Performance indicators to be used in assessing mental health services
The Hospital Authority will develop performance indicators to assess its mental health services, a decade after it adopted a controversial community care policy.
The authority has been criticised for providing inadequate community support for discharged mental patients. Only a quarter of the 40,000-odd schizophrenia patients get regular visits from psychiatric nurses, and fewer than 28,000 receive a new generation of drugs with fewer side effects.
The services came under scrutiny after a schizophrenia patient registered for outpatient care allegedly chopped a three-year-old boy to death in Sham Shui Po on May 29.
Margaret Tay Siok-mui, the authority's chief manager of the integrated care programme, admitted mental health care was lagging behind that of some developed countries. She said the authority was working out a set of 'key indicators' to measure the performance of mental health services, which would include length of stay and readmission rate. Five per cent of mental patients are readmitted within 28 days after their discharge.
The authority will spend HK$20 million in the coming year to provide follow-up checks. Some high-risk cases would be taken care of by a case manager after their discharge.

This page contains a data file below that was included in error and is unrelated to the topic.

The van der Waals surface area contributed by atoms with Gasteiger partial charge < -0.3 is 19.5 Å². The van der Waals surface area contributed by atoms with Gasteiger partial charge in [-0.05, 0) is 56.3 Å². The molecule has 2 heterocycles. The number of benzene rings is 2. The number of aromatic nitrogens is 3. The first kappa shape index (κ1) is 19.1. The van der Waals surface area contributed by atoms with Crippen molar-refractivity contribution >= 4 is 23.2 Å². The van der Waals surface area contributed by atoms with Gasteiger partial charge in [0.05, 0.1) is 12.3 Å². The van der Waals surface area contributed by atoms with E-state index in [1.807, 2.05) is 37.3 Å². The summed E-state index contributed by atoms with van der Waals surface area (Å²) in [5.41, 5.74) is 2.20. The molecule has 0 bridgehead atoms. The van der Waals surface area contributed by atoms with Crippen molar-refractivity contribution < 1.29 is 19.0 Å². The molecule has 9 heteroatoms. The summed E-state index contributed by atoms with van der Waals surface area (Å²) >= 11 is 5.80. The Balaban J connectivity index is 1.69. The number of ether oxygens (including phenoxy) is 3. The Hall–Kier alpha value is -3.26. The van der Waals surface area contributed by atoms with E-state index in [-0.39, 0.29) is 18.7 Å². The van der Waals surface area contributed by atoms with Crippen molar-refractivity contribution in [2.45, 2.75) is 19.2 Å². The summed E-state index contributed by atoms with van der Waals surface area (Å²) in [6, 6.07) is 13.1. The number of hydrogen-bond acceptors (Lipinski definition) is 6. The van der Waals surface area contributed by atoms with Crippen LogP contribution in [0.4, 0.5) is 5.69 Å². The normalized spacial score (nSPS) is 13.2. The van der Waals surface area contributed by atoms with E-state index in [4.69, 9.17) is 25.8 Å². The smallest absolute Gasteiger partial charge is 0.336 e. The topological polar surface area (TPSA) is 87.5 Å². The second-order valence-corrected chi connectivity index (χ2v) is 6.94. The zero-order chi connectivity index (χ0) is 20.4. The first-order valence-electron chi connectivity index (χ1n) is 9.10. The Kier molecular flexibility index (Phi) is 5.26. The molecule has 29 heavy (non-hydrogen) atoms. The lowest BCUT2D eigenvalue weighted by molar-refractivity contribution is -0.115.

Tim Pang Hung-cheong, spokesman for the Patients Rights Association, said assessment of mental care must take into account patients' satisfaction. He said many patients had complained about short consultation times and inadequate community support.
Former Medical Association president Choi Kin said key indicators should include the length of stay, relapse rate, interval between two consultations and percentage of patients taking new drugs.
'In Hong Kong, many mental patients are still taking the old drugs [that trigger] serious side effects such as hand-trembling and rigidity in movement, which make it so difficult for them to lead a normal life,' Dr Choi said. 'Many developed countries are giving out new drugs with fewer side effects to more than 80 per cent of their mental patients.'